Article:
What you need to know
- Apple is clamping down on leaks in China.
- It has warned leakers that sharing information about unreleased products could mislead accessory makers.
- Apple claims that manufacturers could make cases and other accessories that are not compatible with unreleased products.
Apple has told leakers in China that sharing information about unreleased products could lead to accessory makers creating products that aren't compatible with unreleased products like the iPhone 13.
The report follows news yesterday that Apple had sent a cease and desist letter to leakers in China over prototype iPhone models, demanding that they give up information about their sources.
In a new report from Vice today more details have been shared:
The letter reportedly further states that such situations "harm the interests of consumers and Apple" and that keeping information about upcoming Apple products confidential had "actual and potential commercial value".
Yesterday it was reported that in the same letter Apple had demanded that someone advertising the sale of an iPhone prototype cease doing so, and requested a list of anyone who had provided leaked devices.
The idea of manufacturers anticipating launches is not new, as we often see accessory makers debut cases in advance of rumored product releases that can sometimes be used to glean information about upcoming releases. Apple leaker Jon Prosser has also admitted in his videos that he is contacted by accessory makers asking for information about upcoming devices, as was the case with Apple's AirTag.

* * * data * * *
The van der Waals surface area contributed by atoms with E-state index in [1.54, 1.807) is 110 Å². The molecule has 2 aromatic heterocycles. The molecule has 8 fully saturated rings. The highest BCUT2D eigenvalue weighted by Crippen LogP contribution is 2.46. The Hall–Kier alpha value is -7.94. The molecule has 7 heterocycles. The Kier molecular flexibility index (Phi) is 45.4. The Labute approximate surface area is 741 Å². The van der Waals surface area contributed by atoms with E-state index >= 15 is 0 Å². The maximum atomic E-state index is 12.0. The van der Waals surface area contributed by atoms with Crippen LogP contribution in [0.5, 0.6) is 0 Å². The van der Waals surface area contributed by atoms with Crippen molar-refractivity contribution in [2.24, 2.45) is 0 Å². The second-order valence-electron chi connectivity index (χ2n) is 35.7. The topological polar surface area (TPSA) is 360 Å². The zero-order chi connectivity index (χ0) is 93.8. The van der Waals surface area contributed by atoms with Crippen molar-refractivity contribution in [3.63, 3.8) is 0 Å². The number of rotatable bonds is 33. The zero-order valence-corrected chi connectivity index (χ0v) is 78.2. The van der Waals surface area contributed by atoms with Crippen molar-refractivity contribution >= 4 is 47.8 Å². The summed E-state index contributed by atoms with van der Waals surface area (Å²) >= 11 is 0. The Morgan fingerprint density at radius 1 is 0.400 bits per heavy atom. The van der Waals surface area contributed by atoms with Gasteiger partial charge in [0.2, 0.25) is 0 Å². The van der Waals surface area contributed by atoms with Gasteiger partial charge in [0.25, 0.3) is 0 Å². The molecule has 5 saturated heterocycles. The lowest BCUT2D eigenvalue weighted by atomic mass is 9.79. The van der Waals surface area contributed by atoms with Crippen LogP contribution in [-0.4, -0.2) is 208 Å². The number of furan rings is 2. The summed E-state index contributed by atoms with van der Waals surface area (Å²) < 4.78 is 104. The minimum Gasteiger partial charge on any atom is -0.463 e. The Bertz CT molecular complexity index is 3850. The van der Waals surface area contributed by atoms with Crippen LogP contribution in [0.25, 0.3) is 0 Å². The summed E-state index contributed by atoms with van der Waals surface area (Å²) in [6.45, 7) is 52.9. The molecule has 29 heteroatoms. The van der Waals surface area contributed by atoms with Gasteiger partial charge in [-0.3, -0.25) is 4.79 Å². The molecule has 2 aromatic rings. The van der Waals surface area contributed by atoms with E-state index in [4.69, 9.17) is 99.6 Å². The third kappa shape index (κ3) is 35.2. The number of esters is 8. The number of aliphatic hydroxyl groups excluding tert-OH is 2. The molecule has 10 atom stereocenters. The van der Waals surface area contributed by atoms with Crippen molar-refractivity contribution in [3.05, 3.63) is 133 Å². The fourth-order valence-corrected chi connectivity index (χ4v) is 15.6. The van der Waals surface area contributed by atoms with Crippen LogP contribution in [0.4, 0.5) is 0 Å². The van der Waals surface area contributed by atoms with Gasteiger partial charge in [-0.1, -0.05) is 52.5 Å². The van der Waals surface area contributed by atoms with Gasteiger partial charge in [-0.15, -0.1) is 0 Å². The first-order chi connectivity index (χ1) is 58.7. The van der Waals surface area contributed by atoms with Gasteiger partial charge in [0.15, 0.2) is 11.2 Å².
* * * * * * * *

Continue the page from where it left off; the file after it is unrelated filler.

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Stephen Warwick has written about Apple for five years at iMore and previously elsewhere. He covers all of iMore's latest breaking news regarding all of Apple's products and services, both hardware and software. Stephen has interviewed industry experts in a range of fields including finance, litigation, security, and more. He also specializes in curating and reviewing audio hardware and has experience beyond journalism in sound engineering, production, and design.
Before becoming a writer Stephen studied Ancient History at University and also worked at Apple for more than two years. Stephen is also a host on the iMore show, a weekly podcast recorded live that discusses the latest in breaking Apple news, as well as featuring fun trivia about all things Apple. Follow him on Twitter @stephenwarwick9